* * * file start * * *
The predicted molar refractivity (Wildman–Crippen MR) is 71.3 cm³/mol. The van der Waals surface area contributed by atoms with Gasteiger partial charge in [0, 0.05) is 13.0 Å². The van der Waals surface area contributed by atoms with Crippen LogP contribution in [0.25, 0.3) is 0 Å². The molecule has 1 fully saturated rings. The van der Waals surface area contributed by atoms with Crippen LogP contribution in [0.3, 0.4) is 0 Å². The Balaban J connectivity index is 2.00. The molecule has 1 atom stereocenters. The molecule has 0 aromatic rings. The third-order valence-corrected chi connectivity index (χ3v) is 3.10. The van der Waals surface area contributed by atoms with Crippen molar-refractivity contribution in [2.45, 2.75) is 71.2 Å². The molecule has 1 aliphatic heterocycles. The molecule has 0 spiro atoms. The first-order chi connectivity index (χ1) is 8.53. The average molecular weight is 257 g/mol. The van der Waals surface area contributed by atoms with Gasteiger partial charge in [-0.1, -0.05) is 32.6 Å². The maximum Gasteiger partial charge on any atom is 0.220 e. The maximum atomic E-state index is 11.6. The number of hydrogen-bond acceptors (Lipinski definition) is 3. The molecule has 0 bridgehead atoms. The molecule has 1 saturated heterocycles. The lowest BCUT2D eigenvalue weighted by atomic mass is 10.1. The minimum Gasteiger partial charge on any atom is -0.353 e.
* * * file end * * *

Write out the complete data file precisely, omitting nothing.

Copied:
The predicted molar refractivity (Wildman–Crippen MR) is 71.3 cm³/mol. The van der Waals surface area contributed by atoms with Gasteiger partial charge in [0, 0.05) is 13.0 Å². The van der Waals surface area contributed by atoms with Crippen LogP contribution in [0.25, 0.3) is 0 Å². The molecule has 1 fully saturated rings. The van der Waals surface area contributed by atoms with Crippen LogP contribution in [0.3, 0.4) is 0 Å². The Balaban J connectivity index is 2.00. The molecule has 1 atom stereocenters. The molecule has 0 aromatic rings. The third-order valence-corrected chi connectivity index (χ3v) is 3.10. The van der Waals surface area contributed by atoms with Crippen molar-refractivity contribution in [2.45, 2.75) is 71.2 Å². The molecule has 1 aliphatic heterocycles. The molecule has 0 spiro atoms. The first-order chi connectivity index (χ1) is 8.53. The average molecular weight is 257 g/mol. The van der Waals surface area contributed by atoms with Gasteiger partial charge in [-0.1, -0.05) is 32.6 Å². The maximum Gasteiger partial charge on any atom is 0.220 e. The maximum atomic E-state index is 11.6. The number of hydrogen-bond acceptors (Lipinski definition) is 3. The molecule has 0 bridgehead atoms. The molecule has 1 saturated heterocycles. The lowest BCUT2D eigenvalue weighted by atomic mass is 10.1. The minimum Gasteiger partial charge on any atom is -0.353 e.